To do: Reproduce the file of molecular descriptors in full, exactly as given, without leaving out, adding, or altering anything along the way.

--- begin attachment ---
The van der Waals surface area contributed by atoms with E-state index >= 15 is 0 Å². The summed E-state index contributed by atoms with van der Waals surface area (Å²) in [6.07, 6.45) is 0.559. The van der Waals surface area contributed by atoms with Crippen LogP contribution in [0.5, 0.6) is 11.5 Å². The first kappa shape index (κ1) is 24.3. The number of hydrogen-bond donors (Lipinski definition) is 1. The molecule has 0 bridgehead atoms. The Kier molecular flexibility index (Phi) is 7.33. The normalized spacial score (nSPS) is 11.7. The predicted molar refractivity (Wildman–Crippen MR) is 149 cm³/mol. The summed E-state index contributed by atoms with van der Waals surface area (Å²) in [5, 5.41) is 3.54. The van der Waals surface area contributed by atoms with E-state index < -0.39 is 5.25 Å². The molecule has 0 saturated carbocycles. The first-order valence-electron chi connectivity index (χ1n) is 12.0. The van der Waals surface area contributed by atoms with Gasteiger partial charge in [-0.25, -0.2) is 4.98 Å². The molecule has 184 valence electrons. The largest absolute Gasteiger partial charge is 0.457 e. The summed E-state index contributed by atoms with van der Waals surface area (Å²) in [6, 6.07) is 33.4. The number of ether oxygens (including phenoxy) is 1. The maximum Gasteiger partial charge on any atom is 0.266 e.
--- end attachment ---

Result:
The van der Waals surface area contributed by atoms with E-state index >= 15 is 0 Å². The summed E-state index contributed by atoms with van der Waals surface area (Å²) in [6.07, 6.45) is 0.559. The van der Waals surface area contributed by atoms with Crippen LogP contribution in [0.5, 0.6) is 11.5 Å². The first kappa shape index (κ1) is 24.3. The number of hydrogen-bond donors (Lipinski definition) is 1. The molecule has 0 bridgehead atoms. The Kier molecular flexibility index (Phi) is 7.33. The normalized spacial score (nSPS) is 11.7. The predicted molar refractivity (Wildman–Crippen MR) is 149 cm³/mol. The summed E-state index contributed by atoms with van der Waals surface area (Å²) in [5, 5.41) is 3.54. The van der Waals surface area contributed by atoms with E-state index < -0.39 is 5.25 Å². The molecule has 0 saturated carbocycles. The first-order valence-electron chi connectivity index (χ1n) is 12.0. The van der Waals surface area contributed by atoms with Gasteiger partial charge in [-0.25, -0.2) is 4.98 Å². The molecule has 184 valence electrons. The largest absolute Gasteiger partial charge is 0.457 e. The summed E-state index contributed by atoms with van der Waals surface area (Å²) in [6, 6.07) is 33.4. The number of ether oxygens (including phenoxy) is 1. The maximum Gasteiger partial charge on any atom is 0.266 e.